Why we need true vitamin and minerals?

As vitamins are organic materials, either plants or animals can produce them. Minerals are inorganic substances that are formed from soil and water and consumed by both plants and animals. To grow and maintain health, your body requires higher concentrations of specific minerals, such as calcium. Because you only need very little amounts of other minerals including chromium, copper, iodine, iron, selenium, and zinc, they are referred to as trace minerals.

Vitamins and minerals boost the immune system, support normal growth and development, and help cells and organs do their jobs (i.e. Carotenoids, which are abundant in carrots and your body turns into vitamin A to help prevent eye issues).

List of vitamin

Vitamin A-

  • Chemical names: retinol, retinal
  • It is soluble in fat.
  • Function: It is essential for maintaining eye health.
  • Deficiency: Night blindness and keratomalacia, a condition in which the transparent front layer of the eye becomes dry and cloudy, may develop from this.
  • Good sources:These include carrots, broccoli, sweet potatoes, butter, kale, spinach, pumpkins, collard greens, some cheeses, apricots, cantaloupe melon, and milk.

Vitamin C

  • Chemical name: ascorbic acid.
  • It dissolves in water.
  • Function: It aids in the development of bone, the healing of wounds, and the manufacture of collagen. Moreover, it functions as an antioxidant, strengthens blood vessels, helps the body absorb iron, and boosts the immune system.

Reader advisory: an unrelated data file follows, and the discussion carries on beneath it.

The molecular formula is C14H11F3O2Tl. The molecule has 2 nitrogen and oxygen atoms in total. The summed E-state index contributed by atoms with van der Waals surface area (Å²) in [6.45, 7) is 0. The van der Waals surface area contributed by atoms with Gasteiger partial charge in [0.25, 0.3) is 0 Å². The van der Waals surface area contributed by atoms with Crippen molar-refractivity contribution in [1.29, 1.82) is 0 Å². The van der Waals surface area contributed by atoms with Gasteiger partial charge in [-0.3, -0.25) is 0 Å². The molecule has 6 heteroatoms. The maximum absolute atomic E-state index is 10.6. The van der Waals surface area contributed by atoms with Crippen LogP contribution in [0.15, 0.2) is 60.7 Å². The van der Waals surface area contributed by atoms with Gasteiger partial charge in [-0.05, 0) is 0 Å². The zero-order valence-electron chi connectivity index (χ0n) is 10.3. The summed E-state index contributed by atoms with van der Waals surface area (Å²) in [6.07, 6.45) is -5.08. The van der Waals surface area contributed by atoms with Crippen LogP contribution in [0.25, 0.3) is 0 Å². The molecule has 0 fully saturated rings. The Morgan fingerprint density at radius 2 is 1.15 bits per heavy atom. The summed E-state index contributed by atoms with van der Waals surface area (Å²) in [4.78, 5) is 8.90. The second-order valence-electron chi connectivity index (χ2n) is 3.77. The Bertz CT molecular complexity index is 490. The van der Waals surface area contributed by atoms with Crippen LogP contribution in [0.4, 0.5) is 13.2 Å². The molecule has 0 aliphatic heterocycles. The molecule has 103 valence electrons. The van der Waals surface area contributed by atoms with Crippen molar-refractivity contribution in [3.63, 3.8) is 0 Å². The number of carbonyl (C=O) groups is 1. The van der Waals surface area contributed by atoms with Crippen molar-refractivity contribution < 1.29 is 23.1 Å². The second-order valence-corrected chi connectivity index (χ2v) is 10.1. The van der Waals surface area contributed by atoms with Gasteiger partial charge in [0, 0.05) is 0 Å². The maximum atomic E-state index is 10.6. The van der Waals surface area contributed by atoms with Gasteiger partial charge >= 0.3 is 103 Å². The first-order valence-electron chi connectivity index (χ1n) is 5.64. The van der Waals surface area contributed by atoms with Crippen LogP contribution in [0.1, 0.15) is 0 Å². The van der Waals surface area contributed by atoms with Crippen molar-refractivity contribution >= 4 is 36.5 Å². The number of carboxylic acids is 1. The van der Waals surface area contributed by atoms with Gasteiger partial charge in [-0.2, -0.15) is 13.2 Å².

• Deficiency: Scurvy could arise from this, which leads to bleeding gums, tooth loss, poor tissue growth, and slow wound healing.
  • Good sources:Fruit and vegetables.

Vitamin D

  • Chemical names: ergocalciferol, cholecalciferol.
  • It is fat-soluble.
  • Function: It is necessary for the healthy mineralization of bone.
  • Deficiency: This may cause rickets and osteomalacia, or softening of the bones.
  • Good sources: Exposure to UVB rays from the sun or other sources causes the body to produce vitamin D. some other sources of vitamin Vitamin D are Fatty fish, eggs, beef liver, and mushrooms.

Vitamin B1

  • chemical name : thiamine.
  • It is water-soluble.
  • Function:It is necessary for the production of certain enzymes that aid in the digestion of blood sugar.
  • Deficiency:Due to the deficiency of vitamin B1. It will cause beriberi and Wernicke-Korsakoff syndrome .
  • Good sources:It can be found in yeast, pork, cereal grains, sunflower seeds, brown rice, whole grain rye, asparagus, kale, cauliflower, potatoes, oranges, liver, and eggs.

Vitamin B2

  •  Chemical name : riboflavin.
  • It is water-soluble.
  • Function: Vitamin B2 is essential for the growth and development of our body cells and also help in metabolize food.
  • Deficiency: Inflammation of the lips and fissures in the mouth causes due to the deficiency of vitamin B2.
  • Good sources: These include asparagus, bananas, persimmons, okra, chard, cottage cheese, milk, yogurt, meat, eggs, fish, and green beans.

Vitamin B3